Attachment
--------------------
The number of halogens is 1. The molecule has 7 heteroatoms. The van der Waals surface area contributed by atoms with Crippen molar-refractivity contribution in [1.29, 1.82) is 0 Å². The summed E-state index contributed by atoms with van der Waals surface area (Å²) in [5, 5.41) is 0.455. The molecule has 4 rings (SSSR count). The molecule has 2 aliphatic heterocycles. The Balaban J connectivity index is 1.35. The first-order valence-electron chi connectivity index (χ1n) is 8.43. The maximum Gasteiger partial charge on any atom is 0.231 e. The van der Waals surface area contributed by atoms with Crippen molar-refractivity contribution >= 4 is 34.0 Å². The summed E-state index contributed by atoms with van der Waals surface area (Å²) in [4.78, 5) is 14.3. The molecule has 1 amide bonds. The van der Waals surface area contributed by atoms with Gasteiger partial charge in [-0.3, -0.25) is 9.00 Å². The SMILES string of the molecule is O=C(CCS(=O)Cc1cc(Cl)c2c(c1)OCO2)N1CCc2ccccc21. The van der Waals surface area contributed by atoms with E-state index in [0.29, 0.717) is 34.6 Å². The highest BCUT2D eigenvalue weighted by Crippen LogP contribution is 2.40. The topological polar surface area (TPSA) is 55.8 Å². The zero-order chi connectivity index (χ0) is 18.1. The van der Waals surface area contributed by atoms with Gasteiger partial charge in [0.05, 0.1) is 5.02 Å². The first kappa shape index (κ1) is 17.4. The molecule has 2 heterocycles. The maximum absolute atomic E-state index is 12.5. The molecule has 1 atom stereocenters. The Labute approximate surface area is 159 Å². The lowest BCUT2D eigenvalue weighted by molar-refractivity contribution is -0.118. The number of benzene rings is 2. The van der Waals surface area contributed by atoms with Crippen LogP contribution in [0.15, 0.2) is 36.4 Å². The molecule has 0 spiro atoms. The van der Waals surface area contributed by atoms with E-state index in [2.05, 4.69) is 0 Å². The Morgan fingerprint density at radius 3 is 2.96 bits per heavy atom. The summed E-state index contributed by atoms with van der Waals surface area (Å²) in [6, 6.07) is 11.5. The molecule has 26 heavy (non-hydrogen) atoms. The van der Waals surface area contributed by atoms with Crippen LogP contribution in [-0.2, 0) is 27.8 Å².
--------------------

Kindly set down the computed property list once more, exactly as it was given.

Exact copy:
The number of halogens is 1. The molecule has 7 heteroatoms. The van der Waals surface area contributed by atoms with Crippen molar-refractivity contribution in [1.29, 1.82) is 0 Å². The summed E-state index contributed by atoms with van der Waals surface area (Å²) in [5, 5.41) is 0.455. The molecule has 4 rings (SSSR count). The molecule has 2 aliphatic heterocycles. The Balaban J connectivity index is 1.35. The first-order valence-electron chi connectivity index (χ1n) is 8.43. The maximum Gasteiger partial charge on any atom is 0.231 e. The van der Waals surface area contributed by atoms with Crippen molar-refractivity contribution >= 4 is 34.0 Å². The summed E-state index contributed by atoms with van der Waals surface area (Å²) in [4.78, 5) is 14.3. The molecule has 1 amide bonds. The van der Waals surface area contributed by atoms with Gasteiger partial charge in [-0.3, -0.25) is 9.00 Å². The SMILES string of the molecule is O=C(CCS(=O)Cc1cc(Cl)c2c(c1)OCO2)N1CCc2ccccc21. The van der Waals surface area contributed by atoms with E-state index in [0.29, 0.717) is 34.6 Å². The highest BCUT2D eigenvalue weighted by Crippen LogP contribution is 2.40. The topological polar surface area (TPSA) is 55.8 Å². The zero-order chi connectivity index (χ0) is 18.1. The van der Waals surface area contributed by atoms with Gasteiger partial charge in [0.05, 0.1) is 5.02 Å². The first kappa shape index (κ1) is 17.4. The molecule has 2 heterocycles. The maximum absolute atomic E-state index is 12.5. The molecule has 1 atom stereocenters. The Labute approximate surface area is 159 Å². The lowest BCUT2D eigenvalue weighted by molar-refractivity contribution is -0.118. The number of benzene rings is 2. The van der Waals surface area contributed by atoms with Crippen LogP contribution in [0.15, 0.2) is 36.4 Å². The molecule has 0 spiro atoms. The van der Waals surface area contributed by atoms with E-state index in [2.05, 4.69) is 0 Å². The Morgan fingerprint density at radius 3 is 2.96 bits per heavy atom. The summed E-state index contributed by atoms with van der Waals surface area (Å²) in [6, 6.07) is 11.5. The molecule has 26 heavy (non-hydrogen) atoms. The van der Waals surface area contributed by atoms with Crippen LogP contribution in [-0.2, 0) is 27.8 Å².